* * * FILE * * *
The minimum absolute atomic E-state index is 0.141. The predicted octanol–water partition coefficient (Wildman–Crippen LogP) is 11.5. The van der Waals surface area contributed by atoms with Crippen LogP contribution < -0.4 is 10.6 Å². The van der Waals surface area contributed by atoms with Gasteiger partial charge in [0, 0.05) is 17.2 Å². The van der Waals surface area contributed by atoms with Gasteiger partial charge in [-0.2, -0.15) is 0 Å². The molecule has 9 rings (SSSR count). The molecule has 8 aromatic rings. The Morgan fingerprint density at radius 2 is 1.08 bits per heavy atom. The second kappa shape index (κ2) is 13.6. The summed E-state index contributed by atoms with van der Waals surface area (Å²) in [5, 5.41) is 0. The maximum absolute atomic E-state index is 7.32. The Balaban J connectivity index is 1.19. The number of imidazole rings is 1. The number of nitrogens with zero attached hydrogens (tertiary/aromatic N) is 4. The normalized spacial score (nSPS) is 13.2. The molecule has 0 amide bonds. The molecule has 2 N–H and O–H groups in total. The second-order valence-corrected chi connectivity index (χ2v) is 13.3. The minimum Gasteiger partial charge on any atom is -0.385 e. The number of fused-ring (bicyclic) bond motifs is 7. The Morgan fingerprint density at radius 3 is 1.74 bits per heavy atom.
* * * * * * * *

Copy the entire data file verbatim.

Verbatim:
The minimum absolute atomic E-state index is 0.141. The predicted octanol–water partition coefficient (Wildman–Crippen LogP) is 11.5. The van der Waals surface area contributed by atoms with Crippen LogP contribution < -0.4 is 10.6 Å². The van der Waals surface area contributed by atoms with Gasteiger partial charge in [0, 0.05) is 17.2 Å². The van der Waals surface area contributed by atoms with Gasteiger partial charge in [-0.2, -0.15) is 0 Å². The molecule has 9 rings (SSSR count). The molecule has 8 aromatic rings. The Morgan fingerprint density at radius 2 is 1.08 bits per heavy atom. The second kappa shape index (κ2) is 13.6. The summed E-state index contributed by atoms with van der Waals surface area (Å²) in [5, 5.41) is 0. The maximum absolute atomic E-state index is 7.32. The Balaban J connectivity index is 1.19. The number of imidazole rings is 1. The number of nitrogens with zero attached hydrogens (tertiary/aromatic N) is 4. The normalized spacial score (nSPS) is 13.2. The molecule has 0 amide bonds. The molecule has 2 N–H and O–H groups in total. The second-order valence-corrected chi connectivity index (χ2v) is 13.3. The minimum Gasteiger partial charge on any atom is -0.385 e. The number of fused-ring (bicyclic) bond motifs is 7. The Morgan fingerprint density at radius 3 is 1.74 bits per heavy atom.